Following are the pair of 100% crop image quality comparisons I have been including in my Canon EOS DSLR Reviews. Read about the Camera ISO noise tests in the help section to learn more about these tests and how they are performed. A key take-away from that page is that noise reduction is completely off unless otherwise specified.
There are many MB of files required to be downloaded to make all of the links on this page function properly - please be patient while they load. Click on the ISO setting for the camera you wish to see results for. Then click on another link to compare results for another camera and/or setting.
These cameras all perform excellently. Canon has made no claims for improved ISO noise performance from the 70D's new sensor (they would have if they thought it was improved in this regard), but it definitely appears that the higher resolution Dual Pixel CMOS design (more about this later) gives up no ground to the other APS-C imaging sensors.
While we would all like to think otherwise, the big improvements in APS-C high ISO noise we used to see have not happened in recent years. I think the 70D is as good as any other model on the above list and even better than some (at least at some higher ISO settings).
I do need to point out the sharpness issue. While the settings for these tests are standardized, the 7D and 60D images are slightly soft while the T4i images are slightly sharp. Increased sharpness generally makes noise more obvious. You can always adjust your image settings to your own taste.
The 70D images, processed at my standardized settings, fall between the just-mentioned cameras in terms of sharpness. And as I said before, I find the 70D's amount of sharpness to be just right. That the 70D images are sharper but not noisier than the 7D's images indicates to me that some improvement in noise is being made here.
If the difference in image quality is hard for you to detect, I don't think you have a justification for an upgrade (there are plenty of other upgrade reasons). If you need less noise in your high ISO images, the full frame sensor cameras including the 6D, 5D III and 1D X are your answer.
One of the 70D's upgraded-from-the-7D/60D capabilities that is not going to justify an upgrade for most is ISO 25600. This setting has far more benefit for marketing than for real use. ISO 12800 images also look bad and ISO 6400 images are still not exciting.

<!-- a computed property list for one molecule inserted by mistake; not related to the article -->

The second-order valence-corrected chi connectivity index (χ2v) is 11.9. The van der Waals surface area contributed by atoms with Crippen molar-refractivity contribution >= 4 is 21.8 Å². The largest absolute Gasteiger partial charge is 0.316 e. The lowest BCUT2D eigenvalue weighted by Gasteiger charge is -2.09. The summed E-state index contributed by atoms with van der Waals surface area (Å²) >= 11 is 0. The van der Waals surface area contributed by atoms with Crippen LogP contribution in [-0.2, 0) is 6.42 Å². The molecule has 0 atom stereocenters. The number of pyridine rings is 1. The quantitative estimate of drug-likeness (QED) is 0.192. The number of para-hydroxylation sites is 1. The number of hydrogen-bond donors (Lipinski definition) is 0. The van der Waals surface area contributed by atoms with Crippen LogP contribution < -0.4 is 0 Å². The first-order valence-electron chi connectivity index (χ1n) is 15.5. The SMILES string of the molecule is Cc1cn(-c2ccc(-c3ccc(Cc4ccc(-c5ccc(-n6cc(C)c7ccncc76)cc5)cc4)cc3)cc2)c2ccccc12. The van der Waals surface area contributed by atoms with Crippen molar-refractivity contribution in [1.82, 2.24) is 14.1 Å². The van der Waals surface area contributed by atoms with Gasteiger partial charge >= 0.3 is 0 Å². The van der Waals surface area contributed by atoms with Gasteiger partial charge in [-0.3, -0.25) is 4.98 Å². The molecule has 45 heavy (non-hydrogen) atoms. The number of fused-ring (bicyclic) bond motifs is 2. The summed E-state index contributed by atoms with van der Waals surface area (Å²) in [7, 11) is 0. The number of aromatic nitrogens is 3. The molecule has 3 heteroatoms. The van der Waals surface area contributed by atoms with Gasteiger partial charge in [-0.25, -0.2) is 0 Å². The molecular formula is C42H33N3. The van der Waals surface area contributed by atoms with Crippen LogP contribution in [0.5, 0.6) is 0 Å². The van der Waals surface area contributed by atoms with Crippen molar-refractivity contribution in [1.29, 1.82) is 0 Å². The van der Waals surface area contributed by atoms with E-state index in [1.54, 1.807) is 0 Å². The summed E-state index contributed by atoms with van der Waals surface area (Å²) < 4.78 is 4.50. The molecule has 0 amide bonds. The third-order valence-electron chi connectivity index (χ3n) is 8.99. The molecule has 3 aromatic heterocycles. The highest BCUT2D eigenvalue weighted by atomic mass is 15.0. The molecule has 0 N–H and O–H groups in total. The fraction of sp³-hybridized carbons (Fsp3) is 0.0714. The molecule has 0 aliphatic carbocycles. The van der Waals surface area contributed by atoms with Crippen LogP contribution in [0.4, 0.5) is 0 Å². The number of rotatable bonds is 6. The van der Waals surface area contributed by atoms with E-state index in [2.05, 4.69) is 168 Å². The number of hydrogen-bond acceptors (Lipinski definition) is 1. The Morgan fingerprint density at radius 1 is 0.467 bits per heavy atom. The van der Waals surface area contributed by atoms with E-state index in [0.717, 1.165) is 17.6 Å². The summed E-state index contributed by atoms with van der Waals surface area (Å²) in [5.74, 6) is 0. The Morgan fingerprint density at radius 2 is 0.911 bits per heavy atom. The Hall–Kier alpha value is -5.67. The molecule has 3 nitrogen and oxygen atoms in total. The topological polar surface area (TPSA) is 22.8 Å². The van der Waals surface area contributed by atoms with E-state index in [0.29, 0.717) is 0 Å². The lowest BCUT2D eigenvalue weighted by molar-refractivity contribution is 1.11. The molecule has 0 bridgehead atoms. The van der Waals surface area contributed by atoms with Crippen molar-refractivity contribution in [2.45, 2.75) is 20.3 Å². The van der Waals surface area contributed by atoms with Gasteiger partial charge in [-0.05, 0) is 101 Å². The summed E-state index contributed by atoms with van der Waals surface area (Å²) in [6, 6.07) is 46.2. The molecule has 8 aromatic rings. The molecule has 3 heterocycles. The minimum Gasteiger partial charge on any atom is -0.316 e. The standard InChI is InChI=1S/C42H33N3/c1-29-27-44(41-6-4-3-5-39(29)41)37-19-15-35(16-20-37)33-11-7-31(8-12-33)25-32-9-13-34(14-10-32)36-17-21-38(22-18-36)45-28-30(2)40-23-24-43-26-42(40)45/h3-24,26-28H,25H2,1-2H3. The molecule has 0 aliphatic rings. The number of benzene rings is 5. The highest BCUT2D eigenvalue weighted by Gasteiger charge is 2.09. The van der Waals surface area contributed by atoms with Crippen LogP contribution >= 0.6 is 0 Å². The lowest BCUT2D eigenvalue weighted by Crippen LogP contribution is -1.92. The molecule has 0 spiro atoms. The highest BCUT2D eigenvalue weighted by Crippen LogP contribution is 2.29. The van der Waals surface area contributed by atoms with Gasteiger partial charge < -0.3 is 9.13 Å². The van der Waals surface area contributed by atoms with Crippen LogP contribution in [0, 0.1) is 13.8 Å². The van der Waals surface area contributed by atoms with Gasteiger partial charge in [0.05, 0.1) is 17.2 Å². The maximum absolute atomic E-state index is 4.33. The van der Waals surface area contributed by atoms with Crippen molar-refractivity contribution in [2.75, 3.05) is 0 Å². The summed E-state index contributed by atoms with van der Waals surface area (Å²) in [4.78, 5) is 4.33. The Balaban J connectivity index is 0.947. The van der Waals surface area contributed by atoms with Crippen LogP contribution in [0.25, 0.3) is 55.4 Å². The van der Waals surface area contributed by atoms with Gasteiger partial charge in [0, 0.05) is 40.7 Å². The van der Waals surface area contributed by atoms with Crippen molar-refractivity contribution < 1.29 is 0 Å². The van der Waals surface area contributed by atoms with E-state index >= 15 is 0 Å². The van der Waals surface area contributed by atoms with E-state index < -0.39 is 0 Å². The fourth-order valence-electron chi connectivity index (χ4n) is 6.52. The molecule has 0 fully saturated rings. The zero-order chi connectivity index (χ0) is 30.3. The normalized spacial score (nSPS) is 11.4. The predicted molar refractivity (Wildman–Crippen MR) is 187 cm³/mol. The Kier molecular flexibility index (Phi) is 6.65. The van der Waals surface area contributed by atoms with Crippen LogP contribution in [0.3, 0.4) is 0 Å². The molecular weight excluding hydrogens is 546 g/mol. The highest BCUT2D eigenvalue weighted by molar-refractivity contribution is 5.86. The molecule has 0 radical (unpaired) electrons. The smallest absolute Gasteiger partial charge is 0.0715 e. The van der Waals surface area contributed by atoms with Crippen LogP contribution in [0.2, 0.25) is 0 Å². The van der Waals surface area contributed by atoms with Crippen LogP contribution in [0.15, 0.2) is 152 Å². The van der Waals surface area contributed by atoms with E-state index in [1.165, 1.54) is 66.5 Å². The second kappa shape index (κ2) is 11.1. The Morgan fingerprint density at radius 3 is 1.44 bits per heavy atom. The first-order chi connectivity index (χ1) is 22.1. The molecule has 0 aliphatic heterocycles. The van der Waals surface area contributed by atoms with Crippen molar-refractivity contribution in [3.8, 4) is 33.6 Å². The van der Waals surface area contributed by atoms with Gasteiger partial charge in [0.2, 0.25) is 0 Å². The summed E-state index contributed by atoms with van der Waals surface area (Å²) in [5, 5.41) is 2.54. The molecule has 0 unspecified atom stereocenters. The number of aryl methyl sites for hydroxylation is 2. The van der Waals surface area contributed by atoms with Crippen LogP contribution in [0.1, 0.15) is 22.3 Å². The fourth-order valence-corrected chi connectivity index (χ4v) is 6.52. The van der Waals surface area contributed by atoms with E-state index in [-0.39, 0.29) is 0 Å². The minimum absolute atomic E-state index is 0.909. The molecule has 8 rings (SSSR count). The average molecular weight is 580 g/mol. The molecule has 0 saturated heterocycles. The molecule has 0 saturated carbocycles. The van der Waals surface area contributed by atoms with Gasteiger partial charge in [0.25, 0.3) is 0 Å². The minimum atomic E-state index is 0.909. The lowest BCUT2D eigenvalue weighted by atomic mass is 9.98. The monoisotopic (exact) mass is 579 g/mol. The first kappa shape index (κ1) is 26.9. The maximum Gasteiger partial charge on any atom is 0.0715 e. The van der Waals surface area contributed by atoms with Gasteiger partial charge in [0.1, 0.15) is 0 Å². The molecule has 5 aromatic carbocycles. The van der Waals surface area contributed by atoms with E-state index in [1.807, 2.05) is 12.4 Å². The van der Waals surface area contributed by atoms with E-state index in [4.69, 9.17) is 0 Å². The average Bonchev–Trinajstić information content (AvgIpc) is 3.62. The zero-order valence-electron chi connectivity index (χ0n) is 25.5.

As always, in-camera noise reduction is available. And, as always, noise reduction is available during post processing. The last two rows of results show the 70D's in-camera noise reduction in use.
These two NR sample sets were captured in JPG-format using the same settings used for RAW processing of the other images: the Standard Picture Style with sharpness set to "1" (very low) (settings applied in-camera).
The first noise reduction sample set used the standard noise reduction level (high and low settings are also available). Standard is the default out-of-the-box setting for the camera. And the results above show the reason I immediately turn off noise reduction for my default. See the oversharpening halos around the color blocks and the slightly reduced image sharpness at ISO 100? Noise reduction also degrades fine details in an image. I generally do not add noise reduction until reaching very high ISO settings, but this is of course your choice.
Multi-Shot Noise Reduction is relatively new for EOS DSLR cameras. When this feature first appeared, I was anxious to see how the merging of multiple (four) exposures taken in a full-frame-rate burst could be used to reduce image noise as the concept makes a lot of sense. The bottom set of NR examples shows the test results from MSNR and the NR set directly above it provides a direct comparison with the standard NR. There is definitely improvement with MS NR - a full stop or more at some ISO settings - including even low settings.
Downsides to Multi-Shot Noise Reduction include: MSNR is currently available only with JPG output (I would like to see this feature added to Canon's Digital Photo Pro software for RAW capture processing - perhaps as another HDR preset). Multi-Shot Noise Reduction will not be so useful with moving subjects. Long exposure NR, Dust Delete Data, Multiple Exposure and HDR Mode must be set to off to enable MSNR. The 70D reverts back to Standard NR in Basic zone modes, during video recording, in Bulb mode and when the camera is powered off. Flash is not supported in MSNR mode. And the camera remains "busy" for a brief period of time after the 4 shot burst - while processing the merged image. This feature is nice, but I have not found it so useful in real applications.
Here is another noise comparison that includes fine details in a piece of fabric.
The fine details in the fabric better-hide high ISO noise and favor higher resolution sensors. In this comparison, the 70D easily bests all of the other APS-C sensor format DSLRs – especially the 7D. Again, the full frame 6D and 5D III flex their muscle in this comparison.
As I mentioned above, noise reduction reduces image detail. This fact becomes apparent when comparing the 70D's ISO 100 results with and without noise reduction. Standard noise reduction at ISO 12800 removes nearly all detail.
Overall, I think the 70D looks excellent from an image quality perspective.
Back to the Canon EOS 70D Review.